This molecular lym on quantum control was reported in a paper published May 20 in Nature, the world’s leading academic journal. Since molecular bit frequencies can be selected over a wide range, the paper believes that similar mechanisms can be used as “converters” in hybrid quantum information systems, just as classic computers require physical vectors that are compatible with different attributes such as processors, discs, hard drives, etc. for information processing, storage, or transmission.
Under laser control, a molecular ion trapped in an electromagnetic field trap and an atomic ion have a magical entanglement effect.
Quantum entanglement is the “ghostly long-range action” in Einstein’s mouth, and the two quantums in the entangled state are related no matter how far apart, one of which changes (such as when people measure it) and the other changes instantaneously.
It is relatively easy to entangle photons, as long as they hit them on to a special crystal line, it becomes a pair of entangled photons. If the spin direction of one of the photons is “upward”, the spin direction of the other photon entangled with it must be “downward”.
The interaction between photons and atoms, the energy level after the absorption or loss of photons, can be raised or decreased, this interaction can be used to entangle photons and atoms, and even through the continuous interaction of one photon to entangle multiple atoms.
In practice, to achieve such precise manipulation and measurement of the atom, the key is to hold the atom fixed to reduce its vibration. Although scientists’ dream of “motionless” atoms is not yet possible, they have come up with a number of effective ways to “calm down” the atom. For example, an electric magnetic field holds an atomic ion that loses an electron and is positively charged, and then uses a laser to exert resistance.
Similar cold atomic technology has made many applications in the fields of atomic clock and quantum computing. Molecules, on the other hand, are made up of multiple atoms in different postures, and the structure is more complex and more difficult to control. Molecules like atoms have different energy levels, can be different angles and speeds of rotation, vibration, so there is more information in the dimensions, can the molecule achieve similar play?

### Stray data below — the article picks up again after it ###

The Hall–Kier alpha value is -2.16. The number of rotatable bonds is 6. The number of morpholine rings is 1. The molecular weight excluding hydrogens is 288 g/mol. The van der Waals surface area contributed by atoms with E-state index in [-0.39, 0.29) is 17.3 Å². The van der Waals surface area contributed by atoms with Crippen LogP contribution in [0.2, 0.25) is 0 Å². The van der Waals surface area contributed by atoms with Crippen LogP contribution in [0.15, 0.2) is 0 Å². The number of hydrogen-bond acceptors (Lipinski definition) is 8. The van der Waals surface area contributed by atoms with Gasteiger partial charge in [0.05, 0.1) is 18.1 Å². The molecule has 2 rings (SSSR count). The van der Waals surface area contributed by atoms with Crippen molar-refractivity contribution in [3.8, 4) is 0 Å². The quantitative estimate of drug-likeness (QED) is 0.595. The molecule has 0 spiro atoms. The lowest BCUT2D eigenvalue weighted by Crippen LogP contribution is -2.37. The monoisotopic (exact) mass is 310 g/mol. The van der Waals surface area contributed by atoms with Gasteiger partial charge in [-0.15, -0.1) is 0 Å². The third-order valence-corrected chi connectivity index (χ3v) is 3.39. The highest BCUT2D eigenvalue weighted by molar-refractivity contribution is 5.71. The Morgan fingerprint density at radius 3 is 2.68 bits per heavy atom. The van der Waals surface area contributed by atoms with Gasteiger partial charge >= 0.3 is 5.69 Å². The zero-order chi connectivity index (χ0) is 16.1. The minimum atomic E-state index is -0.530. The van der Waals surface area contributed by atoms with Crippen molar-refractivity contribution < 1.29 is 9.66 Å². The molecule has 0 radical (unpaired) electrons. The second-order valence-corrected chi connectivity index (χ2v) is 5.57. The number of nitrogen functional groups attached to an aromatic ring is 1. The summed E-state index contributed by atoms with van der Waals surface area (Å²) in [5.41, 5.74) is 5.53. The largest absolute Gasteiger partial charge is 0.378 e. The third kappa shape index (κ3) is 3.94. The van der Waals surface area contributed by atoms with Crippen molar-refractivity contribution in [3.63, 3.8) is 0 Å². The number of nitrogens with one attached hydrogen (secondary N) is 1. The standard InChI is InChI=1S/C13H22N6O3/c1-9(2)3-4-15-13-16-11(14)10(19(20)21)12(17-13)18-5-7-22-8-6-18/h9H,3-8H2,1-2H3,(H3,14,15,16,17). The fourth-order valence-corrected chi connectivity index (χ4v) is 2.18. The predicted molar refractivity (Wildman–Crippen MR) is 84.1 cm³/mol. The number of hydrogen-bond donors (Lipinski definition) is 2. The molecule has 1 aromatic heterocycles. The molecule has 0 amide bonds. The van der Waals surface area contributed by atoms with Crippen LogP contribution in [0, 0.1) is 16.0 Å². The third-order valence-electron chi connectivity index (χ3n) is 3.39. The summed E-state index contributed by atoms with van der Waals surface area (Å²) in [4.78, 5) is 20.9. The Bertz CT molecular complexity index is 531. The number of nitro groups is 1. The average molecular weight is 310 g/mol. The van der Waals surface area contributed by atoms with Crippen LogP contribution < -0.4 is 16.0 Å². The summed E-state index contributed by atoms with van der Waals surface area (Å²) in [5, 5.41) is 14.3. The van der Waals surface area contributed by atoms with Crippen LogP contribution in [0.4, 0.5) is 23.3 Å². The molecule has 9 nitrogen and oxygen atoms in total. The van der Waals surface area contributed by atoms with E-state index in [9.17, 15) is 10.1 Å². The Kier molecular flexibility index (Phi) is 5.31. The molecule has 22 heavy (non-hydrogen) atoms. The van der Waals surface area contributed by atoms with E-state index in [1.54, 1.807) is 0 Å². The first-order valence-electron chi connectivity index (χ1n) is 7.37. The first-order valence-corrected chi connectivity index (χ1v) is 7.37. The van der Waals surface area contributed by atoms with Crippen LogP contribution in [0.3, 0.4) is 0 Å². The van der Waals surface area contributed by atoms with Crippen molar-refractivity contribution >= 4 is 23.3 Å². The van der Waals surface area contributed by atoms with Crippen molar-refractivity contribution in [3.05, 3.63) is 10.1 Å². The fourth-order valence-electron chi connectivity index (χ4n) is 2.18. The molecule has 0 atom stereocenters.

In 2017, the U.S. Institute of Standard Technology (NIST) captured two calcium ions that are one millionth apart. Hydrogen leaks into the vacuum chamber until a calcium ion and a hydrogen atom combine to form a calcium hydrogenated molecular ion. The researchers then used lasers to cool atomic ions and made infrared laser pulses to drive molecules to transition between specific two in more than 100 possible rotational states, just as a diode would express “0” or “1”.
This paper is an extension of the above-mentioned “quantum logic spectroscopy” technique, which uses a set of blue and infrared lasers of different intensity, direction and pulse sequences to cool, entangle, and read molecular ions.
Similarly, two ions are first captured, which, because of the positive electricity mutual exclusion, constitute a spring-like dynamic lock. By increasing energy by laser, molecules are superimposed on low-energy and high-energy rotational states, causing two ions to oscillate together. The state of the molecule is entangled with this movement.
Finally, the two sets of hydroxide calcium ions (CaH-plus) are then entangled with the two energy levels of calcium ions by laser-induced high-low energy state.
Energy-level conversion of calcium ions and calcium hydrodeations (CaH-)
In this experiment, molecular bits can be converted from low-frequency (13.4 kHz) to high-frequency states (8.55 trillion Hz).
The team believes that by using different elements to form different molecules, a wider range of molecular bit properties can be selected, with potential applications in quantum information science, quantum sensors, quantum chemistry and other fields.
The first author of the paper and the correspondent is Lin Yiheng, a professor at the School of Physics of the University of Science and Technology of China. Three other authors, David R. Leibrandt, Dietrich Leibfried and Chin-wen Chou, are from the NIST Time and Frequency Department.
NIST researcher Chin-wen Chou is debugging the laser
According to public records, Lin Yiheng was born in Guangdong in December 1986 and graduated from the University of Science and Technology in 2009 at the University of Colorado boulder, where he received his Ph.D. from Nobel Prize-winning physics laureate David Wineland in 2015. He was also an Assistant Researcher at NIST from 2010 to 2015.
Vanland has made great contributions to improving the accuracy of spectral measurement, which has greatly promoted the development of higher-precision atomic clock technology and the development of the technology of control with atomic quantum state. Vanland, which trapped charged atoms or ions and controlled and measured them through light or photons, was awarded the Nobel Prize in 2012.
Prior to that, Lin Yiheng has been involved in 9 Physical Review Letters (PRL), 2 Nature and 1 Science paper. However, it is the first time that a paper in Nature has been published as the first author.